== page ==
POLITICS

Obama Explains Why He Nominated 'A White Guy' To The Supreme Court

The president defended his choice and said he has appointed more women, people of color and LGBT people to federal courts than his predecessors.

WASHINGTON -- President Barack Obama responded on Thursday to concerns that by selecting "a white guy" for the Supreme Court, he was reneging on his promise to promote diversity with his judicial nominees.

At a town hall event at the University of Chicago Law School -- where Obama taught constitutional law for 10 years -- a student asked him "what diverse characteristics" Merrick Garland, his nominee to replace the late Justice Antonin Scalia, would bring to the high court.

"Well, he's from Skokie," Obama joked. "It's a great town."

Obama acknowledged criticism he'd received for nominating "a white guy," but said he's always taken steps to consider more diverse nominees for both the Supreme Court and various federal courts, noting that he has done far more to promote diversity in the federal court system than his predecessors.

The president stressed that his approach to diversity is not for "publicity, just checking a box and saying, 'Look, I appointed this person or that person in any particular slot.'"

"The way I thought about diversity is not to think about any single seat as, 'Oh, I've got to fill this slot with this demographic,' but rather, 'If I've got a broad set of nominees to make -- and this is true across the board -- how do I make sure that I'm intentional throughout that process, so that the talent of every American and every potential candidate gets a fair look?'"

"At no point did I say, 'Oh, you know what? You know, I need a black lesbian, you know, from Skokie, in that slot. Can you find me one?'" Obama said to laughter.

"It turns out that if the process is fair and you are saying that it's important that our courts are reflective of a changing society, you'll end up with a really good cross-section of people who are excellent and that's who we've been able to appoint."

Judge Merrick B. Garland speaks after being nominated to the Supreme Court by President Barack Obama. 
Judge Merrick B. Garland speaks after being nominated to the Supreme Court by President Barack Obama. 

Obama faced opposition for selecting Garland, particularly from progressives who were hoping that he would select a person of color. There were several minorities under consideration, including Sri Srinivasan, who would have been the first Indian-American Supreme Court justice, and Ketanji Brown Jackson, who would have been the first black woman to serve on the court.

Garland was seen as a relatively safe choice, given the obstruction Obama is facing from Republicans in Congress who have refused to consider his nominee until after the presidential elections.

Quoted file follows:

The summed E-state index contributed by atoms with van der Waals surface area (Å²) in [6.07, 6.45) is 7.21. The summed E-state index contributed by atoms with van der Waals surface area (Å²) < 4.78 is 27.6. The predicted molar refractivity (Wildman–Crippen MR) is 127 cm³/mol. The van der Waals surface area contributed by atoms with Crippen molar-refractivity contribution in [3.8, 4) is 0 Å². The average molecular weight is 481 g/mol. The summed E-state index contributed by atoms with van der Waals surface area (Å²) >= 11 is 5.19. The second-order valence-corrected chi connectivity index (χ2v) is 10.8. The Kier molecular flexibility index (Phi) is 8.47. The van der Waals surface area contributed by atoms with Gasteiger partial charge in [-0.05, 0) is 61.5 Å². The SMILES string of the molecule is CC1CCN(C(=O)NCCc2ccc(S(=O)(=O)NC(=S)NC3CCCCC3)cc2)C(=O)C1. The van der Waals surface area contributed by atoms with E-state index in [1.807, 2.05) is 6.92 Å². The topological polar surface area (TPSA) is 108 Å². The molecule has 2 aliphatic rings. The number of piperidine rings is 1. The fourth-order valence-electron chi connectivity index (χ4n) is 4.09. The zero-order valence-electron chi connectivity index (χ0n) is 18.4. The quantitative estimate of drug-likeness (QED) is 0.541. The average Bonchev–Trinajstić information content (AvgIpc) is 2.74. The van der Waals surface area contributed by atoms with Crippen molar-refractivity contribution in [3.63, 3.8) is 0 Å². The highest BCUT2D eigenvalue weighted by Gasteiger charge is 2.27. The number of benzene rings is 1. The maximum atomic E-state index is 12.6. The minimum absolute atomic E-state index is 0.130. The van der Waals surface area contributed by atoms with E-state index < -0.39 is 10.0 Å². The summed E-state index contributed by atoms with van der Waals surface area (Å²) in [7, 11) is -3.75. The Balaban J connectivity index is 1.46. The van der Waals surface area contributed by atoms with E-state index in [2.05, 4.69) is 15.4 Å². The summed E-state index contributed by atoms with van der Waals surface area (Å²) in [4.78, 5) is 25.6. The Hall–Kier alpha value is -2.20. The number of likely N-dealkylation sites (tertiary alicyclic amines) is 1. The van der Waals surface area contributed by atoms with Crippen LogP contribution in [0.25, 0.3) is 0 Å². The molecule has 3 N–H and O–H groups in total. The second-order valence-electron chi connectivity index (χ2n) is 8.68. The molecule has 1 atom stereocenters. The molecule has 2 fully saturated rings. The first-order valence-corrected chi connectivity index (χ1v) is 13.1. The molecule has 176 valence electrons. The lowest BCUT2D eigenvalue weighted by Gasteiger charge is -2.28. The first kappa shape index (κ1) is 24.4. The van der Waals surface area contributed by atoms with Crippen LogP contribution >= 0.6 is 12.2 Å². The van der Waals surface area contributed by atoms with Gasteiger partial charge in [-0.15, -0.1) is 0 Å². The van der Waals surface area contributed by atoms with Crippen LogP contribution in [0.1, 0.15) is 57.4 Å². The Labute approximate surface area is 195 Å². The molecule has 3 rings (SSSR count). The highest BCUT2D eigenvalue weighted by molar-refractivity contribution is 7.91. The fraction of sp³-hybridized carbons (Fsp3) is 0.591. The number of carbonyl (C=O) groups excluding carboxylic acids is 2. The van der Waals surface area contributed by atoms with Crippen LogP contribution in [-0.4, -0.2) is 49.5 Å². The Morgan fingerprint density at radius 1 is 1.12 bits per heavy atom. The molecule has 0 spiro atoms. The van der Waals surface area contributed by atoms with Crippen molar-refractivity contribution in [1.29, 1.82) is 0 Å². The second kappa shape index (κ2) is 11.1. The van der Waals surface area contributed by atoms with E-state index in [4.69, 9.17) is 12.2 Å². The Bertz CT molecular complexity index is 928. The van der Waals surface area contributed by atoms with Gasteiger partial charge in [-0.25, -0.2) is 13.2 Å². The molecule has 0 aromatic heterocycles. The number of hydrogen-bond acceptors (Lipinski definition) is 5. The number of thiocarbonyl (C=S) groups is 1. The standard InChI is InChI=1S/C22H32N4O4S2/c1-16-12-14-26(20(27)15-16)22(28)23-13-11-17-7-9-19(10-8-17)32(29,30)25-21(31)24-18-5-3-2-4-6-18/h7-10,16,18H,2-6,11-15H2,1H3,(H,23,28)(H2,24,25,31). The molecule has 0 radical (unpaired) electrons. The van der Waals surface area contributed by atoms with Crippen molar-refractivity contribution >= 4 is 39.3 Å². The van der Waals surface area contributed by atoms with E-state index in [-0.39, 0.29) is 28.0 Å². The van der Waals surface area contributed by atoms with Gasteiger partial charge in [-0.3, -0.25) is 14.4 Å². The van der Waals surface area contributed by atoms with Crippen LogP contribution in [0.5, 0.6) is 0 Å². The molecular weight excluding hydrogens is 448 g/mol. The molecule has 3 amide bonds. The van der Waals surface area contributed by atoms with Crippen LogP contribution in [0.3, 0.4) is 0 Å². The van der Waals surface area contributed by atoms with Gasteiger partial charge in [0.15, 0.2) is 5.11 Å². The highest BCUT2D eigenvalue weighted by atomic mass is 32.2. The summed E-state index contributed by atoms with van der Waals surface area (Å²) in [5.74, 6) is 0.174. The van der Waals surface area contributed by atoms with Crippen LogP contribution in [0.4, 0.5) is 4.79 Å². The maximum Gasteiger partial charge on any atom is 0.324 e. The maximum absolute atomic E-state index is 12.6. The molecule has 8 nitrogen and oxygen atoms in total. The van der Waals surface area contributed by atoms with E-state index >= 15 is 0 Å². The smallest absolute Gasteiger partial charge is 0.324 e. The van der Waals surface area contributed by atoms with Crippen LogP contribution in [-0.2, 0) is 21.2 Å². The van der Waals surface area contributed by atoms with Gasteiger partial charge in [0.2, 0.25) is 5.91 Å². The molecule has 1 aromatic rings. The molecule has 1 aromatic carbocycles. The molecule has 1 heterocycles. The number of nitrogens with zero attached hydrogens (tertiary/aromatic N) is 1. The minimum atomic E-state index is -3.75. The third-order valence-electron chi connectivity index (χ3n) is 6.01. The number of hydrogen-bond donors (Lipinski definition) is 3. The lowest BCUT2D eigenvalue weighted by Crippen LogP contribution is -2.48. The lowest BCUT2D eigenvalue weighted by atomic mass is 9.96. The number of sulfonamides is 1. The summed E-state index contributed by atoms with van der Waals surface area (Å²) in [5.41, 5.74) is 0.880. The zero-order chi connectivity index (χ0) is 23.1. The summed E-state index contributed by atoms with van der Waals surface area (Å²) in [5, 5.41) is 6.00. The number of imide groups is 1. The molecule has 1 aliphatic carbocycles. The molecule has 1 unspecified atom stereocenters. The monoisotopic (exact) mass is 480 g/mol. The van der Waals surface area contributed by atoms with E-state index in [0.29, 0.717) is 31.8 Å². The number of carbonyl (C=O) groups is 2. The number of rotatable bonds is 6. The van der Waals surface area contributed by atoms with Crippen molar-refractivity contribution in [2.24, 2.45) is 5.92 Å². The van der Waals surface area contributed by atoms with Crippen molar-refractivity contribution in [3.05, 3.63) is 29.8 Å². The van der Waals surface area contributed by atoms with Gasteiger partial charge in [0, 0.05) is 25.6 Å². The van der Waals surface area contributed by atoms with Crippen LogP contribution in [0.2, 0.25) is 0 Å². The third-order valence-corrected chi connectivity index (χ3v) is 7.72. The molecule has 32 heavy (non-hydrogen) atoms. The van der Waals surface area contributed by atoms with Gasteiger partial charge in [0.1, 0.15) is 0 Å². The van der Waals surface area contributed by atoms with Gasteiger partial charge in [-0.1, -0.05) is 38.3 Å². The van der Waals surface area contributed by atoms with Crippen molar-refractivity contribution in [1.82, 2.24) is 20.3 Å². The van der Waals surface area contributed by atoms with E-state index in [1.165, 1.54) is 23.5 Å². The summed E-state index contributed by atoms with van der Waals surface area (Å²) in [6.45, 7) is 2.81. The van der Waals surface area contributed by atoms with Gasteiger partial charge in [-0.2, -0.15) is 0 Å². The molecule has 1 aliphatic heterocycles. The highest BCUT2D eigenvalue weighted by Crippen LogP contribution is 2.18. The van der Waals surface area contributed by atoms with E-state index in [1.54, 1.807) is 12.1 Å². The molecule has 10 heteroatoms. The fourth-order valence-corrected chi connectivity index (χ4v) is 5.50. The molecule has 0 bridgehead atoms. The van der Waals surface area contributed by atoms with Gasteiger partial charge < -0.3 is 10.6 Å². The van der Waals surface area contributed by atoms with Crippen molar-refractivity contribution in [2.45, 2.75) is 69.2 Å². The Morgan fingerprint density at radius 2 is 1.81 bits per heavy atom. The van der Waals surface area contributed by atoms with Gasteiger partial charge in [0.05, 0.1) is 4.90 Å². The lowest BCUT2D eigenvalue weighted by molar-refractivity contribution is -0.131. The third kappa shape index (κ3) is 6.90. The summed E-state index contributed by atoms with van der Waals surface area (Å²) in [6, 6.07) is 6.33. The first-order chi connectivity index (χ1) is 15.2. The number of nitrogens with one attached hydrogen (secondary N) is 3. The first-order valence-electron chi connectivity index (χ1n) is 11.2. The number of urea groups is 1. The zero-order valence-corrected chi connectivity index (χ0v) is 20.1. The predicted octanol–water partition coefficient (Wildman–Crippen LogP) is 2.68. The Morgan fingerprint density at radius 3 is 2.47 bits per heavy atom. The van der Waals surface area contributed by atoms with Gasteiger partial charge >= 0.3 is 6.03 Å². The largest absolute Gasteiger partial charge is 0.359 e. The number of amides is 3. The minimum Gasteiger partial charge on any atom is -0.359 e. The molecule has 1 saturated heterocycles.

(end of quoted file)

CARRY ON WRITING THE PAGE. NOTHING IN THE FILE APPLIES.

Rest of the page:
Above all, Obama explained on Thursday, he was looking for a qualified nominee.

"Yeah, he's a white guy, but he's a really outstanding jurist. Sorry," he said of Garland.

To drive home his point on diversity, the president reminded the audience that his previous two appointees to the high court were both female: Sonia Sotomayor and Elena Kagan, only the third and fourth women, respectively, to serve on the court. Sotomayor is the first Latina.

Supreme Court justices Elena Kagan, Sonia Sotomayor and Ruth Bader Ginsburg participate in an annual Women's History Month re
Supreme Court justices Elena Kagan, Sonia Sotomayor and Ruth Bader Ginsburg participate in an annual Women's History Month reception in Washington D.C.

In addition, Obama hailed his administration's commitment to diversifying the federal courts.

"Not to brag, but I have transformed the federal courts from a diversity standpoint with a record that's been unmatched," he said.

By all accounts, Obama has appointed a diverse field of judicial nominees, naming more women, people of color and LGBT people than any of his predecessors. According to the White House, that includes 136 women and 117 minority judges, including 26 black women, 37 Hispanics, 20 Asians, 11 openly gay or lesbian judges and the first female Native American federal judge in history.

Obama said he's also thought more about diversity when selecting military leaders, who are overwhelmingly white and male, and called for a discussion about promoting diversity in all fields.

"Look, our society is changing. You cannot have a successful America if we are leaving out big chunks of the population from opportunity and leadership. It just doesn't work."

But he argued that it can only happen if "you start changing systems and you start changing institutions."

"The question is, have you set up a process, and are you intentional about giving everybody a shot? And are you thinking about roadblocks to why we're not seeing a more diverse population?"

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